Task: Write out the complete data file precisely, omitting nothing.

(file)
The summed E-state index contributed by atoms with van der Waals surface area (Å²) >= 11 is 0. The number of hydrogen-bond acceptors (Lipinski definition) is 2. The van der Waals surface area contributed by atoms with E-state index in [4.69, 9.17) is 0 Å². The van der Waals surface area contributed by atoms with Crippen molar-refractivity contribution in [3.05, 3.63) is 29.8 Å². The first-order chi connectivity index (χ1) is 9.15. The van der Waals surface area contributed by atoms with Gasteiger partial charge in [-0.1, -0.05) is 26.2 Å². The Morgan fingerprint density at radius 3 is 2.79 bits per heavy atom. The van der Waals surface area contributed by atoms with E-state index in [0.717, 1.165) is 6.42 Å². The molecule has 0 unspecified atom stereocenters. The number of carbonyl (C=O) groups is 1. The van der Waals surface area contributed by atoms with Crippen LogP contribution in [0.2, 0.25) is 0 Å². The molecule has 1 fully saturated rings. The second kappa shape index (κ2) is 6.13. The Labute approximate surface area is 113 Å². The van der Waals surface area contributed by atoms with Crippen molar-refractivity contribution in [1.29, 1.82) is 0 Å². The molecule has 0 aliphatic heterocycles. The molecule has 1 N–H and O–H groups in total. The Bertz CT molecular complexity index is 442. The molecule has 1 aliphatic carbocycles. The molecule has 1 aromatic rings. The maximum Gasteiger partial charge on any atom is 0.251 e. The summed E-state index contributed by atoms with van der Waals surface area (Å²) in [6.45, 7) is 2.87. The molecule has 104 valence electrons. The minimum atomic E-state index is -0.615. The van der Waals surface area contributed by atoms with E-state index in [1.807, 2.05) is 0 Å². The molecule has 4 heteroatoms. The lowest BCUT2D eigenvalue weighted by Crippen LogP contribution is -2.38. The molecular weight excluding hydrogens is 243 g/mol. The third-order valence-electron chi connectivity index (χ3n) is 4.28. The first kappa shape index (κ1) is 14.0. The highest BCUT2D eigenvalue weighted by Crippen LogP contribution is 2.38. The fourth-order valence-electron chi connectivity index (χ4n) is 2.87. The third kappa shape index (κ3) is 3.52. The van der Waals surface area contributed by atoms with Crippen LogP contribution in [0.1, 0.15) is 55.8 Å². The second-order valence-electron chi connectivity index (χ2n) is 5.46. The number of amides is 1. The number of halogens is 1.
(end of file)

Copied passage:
The summed E-state index contributed by atoms with van der Waals surface area (Å²) >= 11 is 0. The number of hydrogen-bond acceptors (Lipinski definition) is 2. The van der Waals surface area contributed by atoms with E-state index in [4.69, 9.17) is 0 Å². The van der Waals surface area contributed by atoms with Crippen molar-refractivity contribution in [3.05, 3.63) is 29.8 Å². The first-order chi connectivity index (χ1) is 9.15. The van der Waals surface area contributed by atoms with Gasteiger partial charge in [-0.1, -0.05) is 26.2 Å². The Morgan fingerprint density at radius 3 is 2.79 bits per heavy atom. The van der Waals surface area contributed by atoms with E-state index in [0.717, 1.165) is 6.42 Å². The molecule has 0 unspecified atom stereocenters. The number of carbonyl (C=O) groups is 1. The van der Waals surface area contributed by atoms with Crippen LogP contribution in [0.2, 0.25) is 0 Å². The molecule has 1 fully saturated rings. The second kappa shape index (κ2) is 6.13. The Labute approximate surface area is 113 Å². The van der Waals surface area contributed by atoms with Crippen molar-refractivity contribution in [1.29, 1.82) is 0 Å². The molecule has 0 aliphatic heterocycles. The molecule has 1 N–H and O–H groups in total. The Bertz CT molecular complexity index is 442. The molecule has 1 aliphatic carbocycles. The molecule has 1 aromatic rings. The maximum Gasteiger partial charge on any atom is 0.251 e. The summed E-state index contributed by atoms with van der Waals surface area (Å²) in [6.45, 7) is 2.87. The molecule has 104 valence electrons. The minimum atomic E-state index is -0.615. The van der Waals surface area contributed by atoms with E-state index in [1.807, 2.05) is 0 Å². The molecule has 4 heteroatoms. The lowest BCUT2D eigenvalue weighted by Crippen LogP contribution is -2.38. The molecular weight excluding hydrogens is 243 g/mol. The third-order valence-electron chi connectivity index (χ3n) is 4.28. The first kappa shape index (κ1) is 14.0. The highest BCUT2D eigenvalue weighted by Crippen LogP contribution is 2.38. The fourth-order valence-electron chi connectivity index (χ4n) is 2.87. The third kappa shape index (κ3) is 3.52. The van der Waals surface area contributed by atoms with Crippen LogP contribution in [0.1, 0.15) is 55.8 Å². The second-order valence-electron chi connectivity index (χ2n) is 5.46. The number of amides is 1. The number of halogens is 1.